Former Employee of U.S. Army Corps of Engineers in Afghanistan Pleads Guilty to Soliciting Approximately $320,000 in Bribes from Contractors
WASHINGTON – A former employee of the U.S. Army Corps of Engineers (USACE) based in Afghanistan pleaded guilty today to soliciting approximately $320,000 in bribes from Afghan contractors in return for his assistance in U.S. government contracts.
Acting Assistant Attorney General Kenneth A. Blanco of the Justice Department’s Criminal Division; Acting U.S. Attorney Patrick D. Hansen of the Central District of Illinois; Special Agent in Charge Sean Cox of the FBI’s Springfield Field Office; Special Inspector General John F. Sopko for Afghanistan Reconstruction; Director Frank Robey of the U.S. Army Criminal Investigation Command’s (CID) Major Procurement Fraud Unit (MPFU); and the Defense Criminal Investigative Service’s (DCIS) made the announcement.
Mark E. Miller, 48, of Springfield, Ill., was charged in an Information filed on July 18, in the Central District of Illinois with one count of seeking and receiving bribes. He pleaded guilty before U.S. Magistrate Judge Tom Schanzle-Haskins in Springfield, Illinois. Miller is scheduled to be sentenced on November 30, by U.S. District Judge Richard H. Mills.
During the hearing, Miller admitted that he worked for the USACE from 2005 until 2015, including in Afghanistan from 2009 to 2012. During that time, Miller maintained a residence in Springfield. From February 2009 to October 2011, Miller was assigned to a military base, Camp Clark, in eastern Afghanistan. While in Afghanistan, Miller was the site manager and a contracting officer representative for a number of construction projects.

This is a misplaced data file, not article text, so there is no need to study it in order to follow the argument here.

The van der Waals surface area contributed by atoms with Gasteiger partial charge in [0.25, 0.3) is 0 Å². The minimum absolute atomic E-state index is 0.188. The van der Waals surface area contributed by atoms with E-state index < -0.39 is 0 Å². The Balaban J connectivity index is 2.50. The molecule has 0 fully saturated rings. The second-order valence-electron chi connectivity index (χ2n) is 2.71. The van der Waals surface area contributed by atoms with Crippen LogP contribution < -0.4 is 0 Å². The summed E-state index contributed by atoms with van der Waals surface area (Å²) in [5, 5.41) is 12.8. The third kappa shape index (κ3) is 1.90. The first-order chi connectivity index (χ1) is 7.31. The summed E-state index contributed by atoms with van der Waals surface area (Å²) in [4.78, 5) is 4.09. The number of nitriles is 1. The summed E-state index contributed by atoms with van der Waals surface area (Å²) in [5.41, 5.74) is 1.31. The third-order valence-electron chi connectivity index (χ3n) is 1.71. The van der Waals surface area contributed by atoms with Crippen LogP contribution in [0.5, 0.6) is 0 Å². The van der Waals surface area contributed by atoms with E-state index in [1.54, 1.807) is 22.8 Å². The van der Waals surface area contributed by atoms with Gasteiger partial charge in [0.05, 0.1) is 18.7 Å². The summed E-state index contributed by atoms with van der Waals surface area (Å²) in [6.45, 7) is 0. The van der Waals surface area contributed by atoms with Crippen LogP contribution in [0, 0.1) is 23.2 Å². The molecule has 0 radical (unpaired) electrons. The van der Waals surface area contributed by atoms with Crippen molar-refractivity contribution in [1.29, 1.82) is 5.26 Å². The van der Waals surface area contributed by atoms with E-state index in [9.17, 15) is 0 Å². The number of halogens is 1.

Miller further admitted that on Dec. 10, 2009, the USACE awarded a contract worth approximately $2.9 million to an Afghan construction company for the construction of a road from eastern Afghanistan to the Pakistani border. This contract later increased in value to approximately $8,142,300. Miller admitted that he oversaw the work of the Afghan company on this road project, including verifying that the company performed the work called for by the contract and authorizing progress payments to the company by the USACE.
Miller admitted that, in the course of overseeing the contract with the Afghan company, he solicited approximately $280,000 in bribes from the owners of the company, in return for assisting the company in connection with the road project, including making sure the contract was not terminated. Miller further admitted that, after the contract was no longer active, he solicited an additional $40,000 in bribes in return for the possibility of future contract work and other benefits.
This matter was investigated by the FBI, DCIS, SIGAR and Army CID-MPFU. Trial Attorney Daniel Butler of the Criminal Division’s Fraud Section and Assistant U.S. Attorney Gregory K. Harris of the Central District of Illinois are prosecuting the case.